1. Modular innovation approaches will become more prevalent

Traditional innovation processes have always followed predefined sequences with yes/no outcomes at the end of each stage. We are starting to see these linear processes giving way to modular approaches. Research and learnings from different sources and studies are merged together and, if appropriate, traditional steps are eliminated because they don’t add value. This agile approach is quicker, easier and more learnings-driven than many traditional market research approaches and, ultimately, will help the marketer get to market faster with a better innovation.

Moving agile to the next level

Agile research promises to help marketers move more quickly, more efficiently and more intelligently than ever before. However, agile research as it exists today is just the beginning of what will be a huge change in how we conduct innovation research and it is something that the research industry should be especially excited about. We expect to see agile research evolve to deliver higher quality research, more (automated) iterative processes and more holistic learnings. The result will be faster, deeper insights that will help marketers achieve greater innovation success.

Understanding Strategic Brand Management

The IMM Graduate School | Understanding Strategic Brand Management webBrand terminology and marketing jargon baffles even the most seasoned marketers. In today’s post we attempt to clarify commonly confused terms like branding, marketing and marketing communications.

What is Marketing?

If you are confused by ‘what marketing is?’ it’s because marketers often define what they do differently. The definition that makes the most sense to us is that of Dr. Philip Kotler, who defines marketing as “the science and art of exploring, creating, and delivering value to satisfy the needs of a target market at a profit. Marketing identifies unfulfilled needs and desires. It defines, measures and quantifies the size of the identified market and the profit potential. It pinpoints which segments the company is capable of serving best and it designs and promotes the appropriate products and services.” If you wish to explore more definitions of marketing, you can find a list of 72 right here.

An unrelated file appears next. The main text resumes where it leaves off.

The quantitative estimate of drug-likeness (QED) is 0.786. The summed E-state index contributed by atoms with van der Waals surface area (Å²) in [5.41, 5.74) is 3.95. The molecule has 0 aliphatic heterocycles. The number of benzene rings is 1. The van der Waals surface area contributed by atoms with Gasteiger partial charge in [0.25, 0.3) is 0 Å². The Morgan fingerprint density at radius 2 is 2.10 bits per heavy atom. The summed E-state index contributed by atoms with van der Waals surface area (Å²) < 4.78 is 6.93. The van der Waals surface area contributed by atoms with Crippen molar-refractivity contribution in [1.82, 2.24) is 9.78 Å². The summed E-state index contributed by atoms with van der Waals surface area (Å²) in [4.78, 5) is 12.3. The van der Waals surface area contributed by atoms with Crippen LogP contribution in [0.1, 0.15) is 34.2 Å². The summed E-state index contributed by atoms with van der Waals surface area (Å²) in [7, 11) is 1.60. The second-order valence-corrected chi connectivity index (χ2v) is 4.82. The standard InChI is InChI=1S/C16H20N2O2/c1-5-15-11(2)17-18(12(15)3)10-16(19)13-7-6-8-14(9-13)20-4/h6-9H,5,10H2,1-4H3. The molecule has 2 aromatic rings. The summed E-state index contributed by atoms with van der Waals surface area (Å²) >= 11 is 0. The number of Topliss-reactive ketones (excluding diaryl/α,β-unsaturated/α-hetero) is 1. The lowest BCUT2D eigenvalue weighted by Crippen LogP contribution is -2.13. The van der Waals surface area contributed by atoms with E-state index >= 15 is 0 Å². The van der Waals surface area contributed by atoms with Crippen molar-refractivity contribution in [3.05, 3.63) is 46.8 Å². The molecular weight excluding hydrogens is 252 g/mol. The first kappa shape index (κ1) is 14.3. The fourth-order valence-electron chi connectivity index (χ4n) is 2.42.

What is Marketing communications?

Marketing communications is essentially a part of the marketing mix. The marketing mix defines the 4P’s of marketing (Product, Place, Price and Promotion). It is within the ‘promotion P’ that you will encounter the term and activity of marketing communications and the marketing communication mix. Marketing communication in simple terms is the message your organisation is going to convey to your market.

What is a Brand?

A brand is an overall experience of a customer that distinguishes an organisation or product from its rivals in the eyes of the customer. Brands are used in business, marketing, and advertising. Name brands are sometimes distinguished from generic or store brands.

In a marketplace saturated with products and services to suit every taste and every consumer, from a chic young urbanite who knows what he wants to an aunty who won’t budge in her brand loyalty, your brand needs an identity strong enough to stand out from the crowd. Strategic Brand Management adds value to an organisation’s products or services by creating a unique identity in the marketplace. This signature identity, or “brand stamp” if you like, allows a company to differentiate itself from its competitors and communicate its message and positioning in a consistent, integrated way.

If you want to learn more about how to make your brand stand out in an arena where everyone is jostling for attention, then consider signing up for the IMM Graduate School online short course in “Strategic Brand Management”. In this course you’ll be given practical tools to create a distinct identity for your brand and successfully position your brand in a relevant, meaningful and dynamic manner.

You’ll also get an in-depth look at the brand identity development process and brand positioning, brand architecture and the creation of the customer brand experience, consumer behaviour and its influences, and the competitive advantage of strong brands. Designed for those wanting to make their market place “mark”, this course is perfect for anyone in branding, marketing or marketing communications, or small business owners and managers wanting to create brand awareness and cement loyalty. So how about you put your hand up for this short course and let your brand stand up, stand out, stand strong and stand true!

During this course you will have the capable Karen Roos to mentor you.

Karen Roos Course Designer & Head Tutor Expert Course Developer, Specialist Lecturer, Facilitator and Consultant in Strategic Brand Management While you study this course you will be supported by your head tutor Karen Roos, an industry leader and trainer extraordinaire. Karen will be your go-to person, facilitating online discussions with your fellow students in your group, as well as, being available for individual queries and help if you need it. She’ll also be the one carefully marking your assignments.

Marketing gold at the tips of mobile fingers

The IMM Graduate School | Marketing gold at the tips of mobile fingers webOpinions offer brands an opportunity to tap into the minds of consumers who now, more than ever before, demand authentic communication and transparency from the makers of the products and services they use, writes Tanya van Tonder.